Mr Stink

“Mr Stink stank. He also stunk. And if it was correct English to say he stinked, then he stinked as well…” starts the award-winning second novel by David Walliams, better known for his acting alongside Matt Lucas in Little Britain.

Read the rest on Bristol247.

Treasure Island

The first drops of rain fell just as the cast said their final farewells and once more, the gamble, of holding an open air production in the middle of an English summer, paid off.

Director Sally Cookson’s audacious idea to perform the most Bristolian of plays, Treasure Island, outside, and facing the Llandoger Trow, where Robert Louis Stevenson purportedly got the idea for the play, was inspired.

The rest can be found on Bristol Culture.

Caesar’s husband must also be above suspicion

When the world was reporting on Dominique Strauss-Kahn’s arrest in New York, Johann Hari was writing about the rape of developing countries by the IMF and the subsequent death and suffering of millions. When the newspapers put Will and Kate on their front pages he didn’t follow suit with applause. And before the New York legislation for gay marriage lost its popular position in trending topics on Twitter to #interviewsbyhari he could have been pleased that some of his writing could have helped to bring this important change in society to pass.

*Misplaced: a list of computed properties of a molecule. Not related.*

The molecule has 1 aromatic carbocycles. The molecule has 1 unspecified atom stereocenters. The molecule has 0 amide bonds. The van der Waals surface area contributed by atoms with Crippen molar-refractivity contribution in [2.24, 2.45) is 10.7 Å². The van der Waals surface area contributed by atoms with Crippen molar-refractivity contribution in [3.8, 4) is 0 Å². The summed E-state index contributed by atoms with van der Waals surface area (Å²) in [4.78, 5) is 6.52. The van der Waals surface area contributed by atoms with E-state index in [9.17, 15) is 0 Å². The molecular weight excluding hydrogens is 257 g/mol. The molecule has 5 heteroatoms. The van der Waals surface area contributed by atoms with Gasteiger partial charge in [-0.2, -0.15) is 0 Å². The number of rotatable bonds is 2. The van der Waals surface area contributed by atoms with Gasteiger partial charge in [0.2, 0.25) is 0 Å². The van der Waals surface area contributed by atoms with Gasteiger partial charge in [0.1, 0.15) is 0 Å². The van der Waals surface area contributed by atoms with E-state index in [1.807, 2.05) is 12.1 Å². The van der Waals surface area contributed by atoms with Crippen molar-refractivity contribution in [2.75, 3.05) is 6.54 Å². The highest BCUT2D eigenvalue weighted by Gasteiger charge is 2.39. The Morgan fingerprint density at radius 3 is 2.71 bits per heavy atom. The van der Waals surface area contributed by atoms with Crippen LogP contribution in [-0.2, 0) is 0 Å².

Hari has written some very important pieces which don’t sit comfortably with daily news and has equally made prominent mistakes such as supporting the war in Iraq, a subject for which he is still apologising.

He is branded as a leftie, gay, columnist who rose to fame too young and is now paying the price for some sloppy techniques, see Fleet Street Blues for an explanation of what has happened.

“I think it’s born of the arrogance that in this case goes with his relative inexperience,” said a national newspaper journalist who advised Hari as he was making his way at The Independent. “Johann was a national newspaper columnist at the age of 23. While he’s never done the daily grind (which would have beaten such an error out of him), he has done a lot of good work along the way.